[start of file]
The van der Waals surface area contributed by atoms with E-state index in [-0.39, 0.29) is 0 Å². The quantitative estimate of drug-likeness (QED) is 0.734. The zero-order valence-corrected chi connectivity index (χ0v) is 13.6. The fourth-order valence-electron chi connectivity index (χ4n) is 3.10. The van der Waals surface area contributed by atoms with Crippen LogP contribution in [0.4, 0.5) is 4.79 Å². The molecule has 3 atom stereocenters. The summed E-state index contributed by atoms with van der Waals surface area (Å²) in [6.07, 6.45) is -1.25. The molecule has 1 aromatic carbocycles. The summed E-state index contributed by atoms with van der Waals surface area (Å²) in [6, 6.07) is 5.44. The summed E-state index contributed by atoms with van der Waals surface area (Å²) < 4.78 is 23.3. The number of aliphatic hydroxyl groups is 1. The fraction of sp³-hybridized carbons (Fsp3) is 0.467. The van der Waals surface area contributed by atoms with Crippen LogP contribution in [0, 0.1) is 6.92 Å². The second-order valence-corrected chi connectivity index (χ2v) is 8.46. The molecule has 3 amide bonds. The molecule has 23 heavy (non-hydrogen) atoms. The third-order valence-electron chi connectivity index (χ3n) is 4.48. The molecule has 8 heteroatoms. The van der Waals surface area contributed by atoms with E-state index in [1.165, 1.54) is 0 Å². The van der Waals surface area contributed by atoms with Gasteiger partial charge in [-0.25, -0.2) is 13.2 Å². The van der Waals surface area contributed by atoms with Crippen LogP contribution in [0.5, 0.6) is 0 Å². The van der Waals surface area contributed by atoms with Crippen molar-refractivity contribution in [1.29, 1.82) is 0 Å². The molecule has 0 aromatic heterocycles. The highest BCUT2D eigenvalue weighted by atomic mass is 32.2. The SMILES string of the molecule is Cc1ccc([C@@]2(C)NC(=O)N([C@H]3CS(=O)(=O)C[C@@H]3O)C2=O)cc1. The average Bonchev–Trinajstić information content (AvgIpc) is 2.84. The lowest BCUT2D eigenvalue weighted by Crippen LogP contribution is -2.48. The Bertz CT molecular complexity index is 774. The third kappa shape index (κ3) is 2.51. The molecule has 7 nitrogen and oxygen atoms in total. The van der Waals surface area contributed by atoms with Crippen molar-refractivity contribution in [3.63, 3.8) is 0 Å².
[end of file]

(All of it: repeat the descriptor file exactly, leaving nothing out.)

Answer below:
The van der Waals surface area contributed by atoms with E-state index in [-0.39, 0.29) is 0 Å². The quantitative estimate of drug-likeness (QED) is 0.734. The zero-order valence-corrected chi connectivity index (χ0v) is 13.6. The fourth-order valence-electron chi connectivity index (χ4n) is 3.10. The van der Waals surface area contributed by atoms with Crippen LogP contribution in [0.4, 0.5) is 4.79 Å². The molecule has 3 atom stereocenters. The summed E-state index contributed by atoms with van der Waals surface area (Å²) in [6.07, 6.45) is -1.25. The molecule has 1 aromatic carbocycles. The summed E-state index contributed by atoms with van der Waals surface area (Å²) in [6, 6.07) is 5.44. The summed E-state index contributed by atoms with van der Waals surface area (Å²) < 4.78 is 23.3. The number of aliphatic hydroxyl groups is 1. The fraction of sp³-hybridized carbons (Fsp3) is 0.467. The van der Waals surface area contributed by atoms with Crippen LogP contribution in [0, 0.1) is 6.92 Å². The second-order valence-corrected chi connectivity index (χ2v) is 8.46. The molecule has 3 amide bonds. The molecule has 23 heavy (non-hydrogen) atoms. The third-order valence-electron chi connectivity index (χ3n) is 4.48. The molecule has 8 heteroatoms. The van der Waals surface area contributed by atoms with E-state index in [1.165, 1.54) is 0 Å². The van der Waals surface area contributed by atoms with Gasteiger partial charge in [-0.25, -0.2) is 13.2 Å². The van der Waals surface area contributed by atoms with Crippen LogP contribution in [0.5, 0.6) is 0 Å². The van der Waals surface area contributed by atoms with Crippen molar-refractivity contribution in [1.29, 1.82) is 0 Å². The molecule has 0 aromatic heterocycles. The highest BCUT2D eigenvalue weighted by atomic mass is 32.2. The SMILES string of the molecule is Cc1ccc([C@@]2(C)NC(=O)N([C@H]3CS(=O)(=O)C[C@@H]3O)C2=O)cc1. The average Bonchev–Trinajstić information content (AvgIpc) is 2.84. The lowest BCUT2D eigenvalue weighted by Crippen LogP contribution is -2.48. The Bertz CT molecular complexity index is 774. The third kappa shape index (κ3) is 2.51. The molecule has 7 nitrogen and oxygen atoms in total. The van der Waals surface area contributed by atoms with Crippen molar-refractivity contribution in [3.63, 3.8) is 0 Å².